Sciences and Exploration Directorate
Early Career Scientist Spotlight - Priyarshini Ghosh

Early Career Scientist Spotlight

Dr. Priyarshini Ghosh (she/her)

Nuclear Astrophysicist
Astroparticle Physics Laboratory (661)

How did you end up working at NASA Goddard?

Towards the end of my PhD study in nuclear engineering, where I specialized in neutron and gamma-ray detection, I was searching for the perfect project to graduate into, but had pigeonholed myself into terrestrial projects only. One day, my mother suggested to me that I look at NASA’s projects, and I plucked enough courage to e-mail Dr. de Nolfo, a Mission Scientist for the Interstellar Mapping and Acceleration Probe (IMAP), asking if I could help out with her work. Today, she is my mentor.

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I hold a UV lamp to SHINE (Scintillation Hydro-Gel for isotopic Neutron Emitters), a quantum-dot gel-based neutron scintillator, at Idaho National Laboratory.
Credit: My supervisor, Dr. Catherine Riddle

What inspired you to pursue a career in radiation astrophysics?

As a child, my father used to take me to my city’s planetarium (in Calcutta, India) and would buy me books about space. Ever since then, I wanted to become a scientist, and I was especially fascinated with atomic physics. Pursuing a degree in nuclear engineering made me reflect on the scientific questions I would ponder as a child, and I especially enjoyed telling my friends and family about the intricacies of particle physics. Being able to apply these skills in astrophysics has been very fulfilling.

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Presenting my research work at a conference that I helped organize between my graduate university, Kansas State University (KSU), and my home country’s Indian Institute of Technology (IIT)-Bombay, 2018.
Credit: Debanshee

What is your research focus?

Much like my myopic vision, we have a very blurry view of our galaxy. There are galactic bodies and phenomena that we have never studied or that we understand poorly, because they need a pair of eyes that can ‘see’ radiation beyond the visible spectrum. Actually, it is more like we are blindfolded, and have only our sense of touch to ‘detect’ the surroundings, and then our mind’s neurological network forms an image of the perceived environment. Only, instead of our senses, we have cosmic-radiation detectors in balloons (such as SuperTIGER), on board the International Space Station, and now even outside Solar System (Voyager 1 and 2), and in place of neurological networks we have models that decode the data from these detectors. I am currently working on one such model, called GALPROP. To identify the subtlest features of the galaxy, models must have the most recent data of nuclear reaction probabilities, or cross-sections. My work involves proposing new experiments to determine cross-sections of reactions that are currently unavailable, and to then incorporate such data for all elements from hydrogen to lead, for calculation of galactic elemental abundances. So, in summary, I am trying to build a good pair of eyeglasses so the galaxy becomes a little less blurry.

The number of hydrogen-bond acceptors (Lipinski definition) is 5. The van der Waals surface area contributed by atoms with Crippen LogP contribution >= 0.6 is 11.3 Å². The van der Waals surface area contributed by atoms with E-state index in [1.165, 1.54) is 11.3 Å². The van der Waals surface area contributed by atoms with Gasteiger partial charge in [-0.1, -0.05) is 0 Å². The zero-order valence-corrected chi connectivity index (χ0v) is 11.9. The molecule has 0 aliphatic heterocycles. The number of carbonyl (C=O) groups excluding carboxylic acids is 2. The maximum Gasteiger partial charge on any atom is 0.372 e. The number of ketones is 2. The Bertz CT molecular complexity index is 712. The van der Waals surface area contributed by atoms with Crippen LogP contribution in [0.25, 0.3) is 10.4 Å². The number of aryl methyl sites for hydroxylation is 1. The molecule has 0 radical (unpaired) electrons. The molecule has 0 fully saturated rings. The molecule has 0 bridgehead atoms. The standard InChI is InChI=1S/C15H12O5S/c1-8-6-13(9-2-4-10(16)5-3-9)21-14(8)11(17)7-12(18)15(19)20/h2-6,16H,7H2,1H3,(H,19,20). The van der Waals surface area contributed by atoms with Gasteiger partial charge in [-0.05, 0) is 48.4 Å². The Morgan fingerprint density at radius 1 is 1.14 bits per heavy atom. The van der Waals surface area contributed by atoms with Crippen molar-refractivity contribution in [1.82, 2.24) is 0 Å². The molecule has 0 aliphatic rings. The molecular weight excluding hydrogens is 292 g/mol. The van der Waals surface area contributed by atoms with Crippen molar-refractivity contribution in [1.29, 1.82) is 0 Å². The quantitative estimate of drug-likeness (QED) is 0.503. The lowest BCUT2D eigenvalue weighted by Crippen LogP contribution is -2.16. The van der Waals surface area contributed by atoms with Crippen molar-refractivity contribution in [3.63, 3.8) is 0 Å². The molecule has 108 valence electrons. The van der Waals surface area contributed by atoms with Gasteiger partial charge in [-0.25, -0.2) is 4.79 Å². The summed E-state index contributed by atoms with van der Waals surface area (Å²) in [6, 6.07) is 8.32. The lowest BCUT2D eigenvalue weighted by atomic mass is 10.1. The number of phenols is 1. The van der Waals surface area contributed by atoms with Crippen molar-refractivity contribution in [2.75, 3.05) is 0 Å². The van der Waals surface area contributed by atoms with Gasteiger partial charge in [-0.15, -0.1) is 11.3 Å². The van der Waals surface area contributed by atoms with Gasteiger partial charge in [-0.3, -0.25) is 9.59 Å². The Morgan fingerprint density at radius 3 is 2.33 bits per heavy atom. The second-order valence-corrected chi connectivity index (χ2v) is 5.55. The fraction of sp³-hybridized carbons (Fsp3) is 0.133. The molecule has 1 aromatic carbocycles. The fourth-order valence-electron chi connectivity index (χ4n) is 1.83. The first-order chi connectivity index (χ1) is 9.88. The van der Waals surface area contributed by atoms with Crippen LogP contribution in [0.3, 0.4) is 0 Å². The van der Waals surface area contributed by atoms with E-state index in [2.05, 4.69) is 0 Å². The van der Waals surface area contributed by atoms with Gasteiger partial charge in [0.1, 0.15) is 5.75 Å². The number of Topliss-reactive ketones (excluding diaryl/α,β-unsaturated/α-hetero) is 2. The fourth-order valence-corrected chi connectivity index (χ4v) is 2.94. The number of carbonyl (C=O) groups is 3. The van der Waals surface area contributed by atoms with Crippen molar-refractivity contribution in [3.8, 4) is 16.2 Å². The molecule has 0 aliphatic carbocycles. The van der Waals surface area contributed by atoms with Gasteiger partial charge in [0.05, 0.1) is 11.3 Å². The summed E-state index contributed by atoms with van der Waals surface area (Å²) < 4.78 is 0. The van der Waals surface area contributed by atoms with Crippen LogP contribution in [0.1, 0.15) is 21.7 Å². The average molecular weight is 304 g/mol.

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All particle spectrum of cosmic rays from S Swordy, adapted from T. J. Brandt’s thesis. Detectors mentioned show the regime of energies they focus on.
Credit: Priyarshini Ghosh for INT conference, Seattle, 2021.

What skills are most useful to you in your work, and where did you develop those skills?

In my current work, it is important to be skilled in C++ programming in order to write the model’s code, and to have extensive knowledge in radiation detection for developing the model’s physics. I have used C++ throughout graduate school to model radiation propagation in detector materials. I developed experimental skills of detector fabrication, testing, spectral analysis and pulse analysis during my PhD in nuclear engineering.

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I used the Field Emission Scanning Electron Microscope to look at electrodeposition of materials, at KSU.
Credit: KSU Photo Team

What aspects of your work excites you the most?

Whenever experimental and theoretical data don’t agree, even after checking every nook and cranny—this point in time feels like one is at the brink of discovery. It is like a fairytale ending, or rather, beginning.

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My research group visiting Idaho National Lab’s TREAT (Transient Reactor Test Facility).
Credit: INL Personnel

What research accomplishments are you most proud of?

Whilst in graduate school, I was doing an internship at Idaho National Lab. I was tasked with selecting a suitable thermal-neutron material for a detector called SHINE. At the end of three months, my supervisor and I had created a first-of-its-kind gel-based quantum dot neutron detector! It can take any shape of form, and the detection material is quantum dot, which is an up-and-coming frontier in radiation detection. The detector is currently in process of being patented. I cannot wait for the detector to break new ground!

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I now have, on my bookshelf, this chunk of graphite from the world’s first artificial nuclear reactor, Chicago Pile-1.
Credit: Priyarshini Ghosh

What do you like to do in your free time?

In my free time, I write fiction, and sometimes also non-fiction essays, some of which have been published by American Nuclear Society’s Nuclear News Magazine, and others have been published in the print version of India’s daily, The Statesman.


Home Town:
Calcutta, India

Undergraduate Degree:
Bachelor’s in Chemical Engineering, Birla Institute of Technology, India

Post-graduate Degrees:
PhD in Nuclear Engineering, Kansas State University

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